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Wednesday, January 13, 2021 

The first shipping decarbonisation survey, a collaboration between Lloyds List and Lloyds Register, asked the industry how it saw decarbonisation working out, who will drive it, what impact it will have and where things stand today, with regulatory action shown to be one of the most important factors for shippings decarbonisation prospects.

More than a quarter of the owners, operators and managers that responded identified decarbonisation as the greatest challenge to the shipping industry, followed by the impact of the ongoing coronavirus backdrop. The pivotal role of policymakers and regulators in materialising shipping’s decarbonisation ambitions has been apparent for some while, but the findings of the survey illuminate just how significant it has become. Respondents across the board saw the “lack of clear, detailed regulations” as the single greatest potential barrier to decarbonisation, while the possible lack of proven viable decarbonisation solutions was also among the biggest impediments.

Fleet owners identified the IMO and regional regulators as the two biggest pressure drivers for the decarbonisation of their operations. Investors were the third largest pressure force. Along the same lines, both fleet owners and non-owners see mandatory regulations as the single biggest motivating factor for future action on decarbonisation, with financial incentives following as a close second.

The position reflects the cornerstone of decarbonisation success, which is that regulatory certainty will help boost investment in the development and adoption of cleaner technologies.

The survey’s results come ahead of a defining year that could see regional policies outpace progress made on the international level, with the European Commission soon to unveil its plan for adding maritime to its carbon trading market. Though subject to political negotiations, it should result in a new market-based regional measure for shipping, a prospect widely loathed by the industry that wants global action taken through the IMO.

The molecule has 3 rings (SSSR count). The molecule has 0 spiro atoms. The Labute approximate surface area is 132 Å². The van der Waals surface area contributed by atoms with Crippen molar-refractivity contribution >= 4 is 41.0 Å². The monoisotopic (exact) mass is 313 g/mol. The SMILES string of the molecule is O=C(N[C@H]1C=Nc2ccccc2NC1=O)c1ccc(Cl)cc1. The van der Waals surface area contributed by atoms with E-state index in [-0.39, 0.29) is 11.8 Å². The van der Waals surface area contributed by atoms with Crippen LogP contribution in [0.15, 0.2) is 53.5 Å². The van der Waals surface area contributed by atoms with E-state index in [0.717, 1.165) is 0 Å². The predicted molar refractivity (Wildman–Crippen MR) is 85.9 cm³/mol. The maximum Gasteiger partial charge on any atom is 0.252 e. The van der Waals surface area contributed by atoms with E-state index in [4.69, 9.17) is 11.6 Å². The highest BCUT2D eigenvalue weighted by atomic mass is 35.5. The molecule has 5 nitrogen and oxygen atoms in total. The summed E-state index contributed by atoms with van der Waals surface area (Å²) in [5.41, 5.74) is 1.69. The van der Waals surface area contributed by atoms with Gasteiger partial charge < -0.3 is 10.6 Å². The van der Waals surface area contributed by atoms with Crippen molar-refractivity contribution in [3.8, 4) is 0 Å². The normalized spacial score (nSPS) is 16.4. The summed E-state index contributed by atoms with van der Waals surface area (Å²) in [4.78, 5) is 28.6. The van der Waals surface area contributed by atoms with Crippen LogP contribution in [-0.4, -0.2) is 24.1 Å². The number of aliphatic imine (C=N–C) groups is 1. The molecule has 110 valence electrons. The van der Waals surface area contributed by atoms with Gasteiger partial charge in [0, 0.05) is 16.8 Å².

This year, the IMO is set to finalise short-term operational and technical efficiency requirements that will affect the existing fleet, where regulations thus far have focused on newbuildings. These IMO measures are the early implementation of its overarching commitments to slash shipping’s total annual greenhouse gas emissions.

While 23% of the fleet owner respondents said the industry’s decarbonisation ambitions have had no impact on their fleet investment plan, the remaining 77% said they have had to take relevant action, ranging from changes to their existing fleet to order delays and cancellations. Owners said they are currently relying mostly on fuel optimisation technologies, coatings and slow steaming to improve energy efficiency.

The fleet’s fuel composition will change drastically over the next 10 to 30 years. Some 20% of fleet owners believe their ships will be running on LNG and as many anticipate they will use current marine fuels combined with carbon offsetting in 2030. But those rates dwindle down to 5% for LNG and 7% for the carbon offsetting combination in 2050.

Meanwhile, the share of those owners expecting to be running ships on hydrogen and ammonia grew from 8% and 7% respectively in 2030 to 19% and 20% in 2050.

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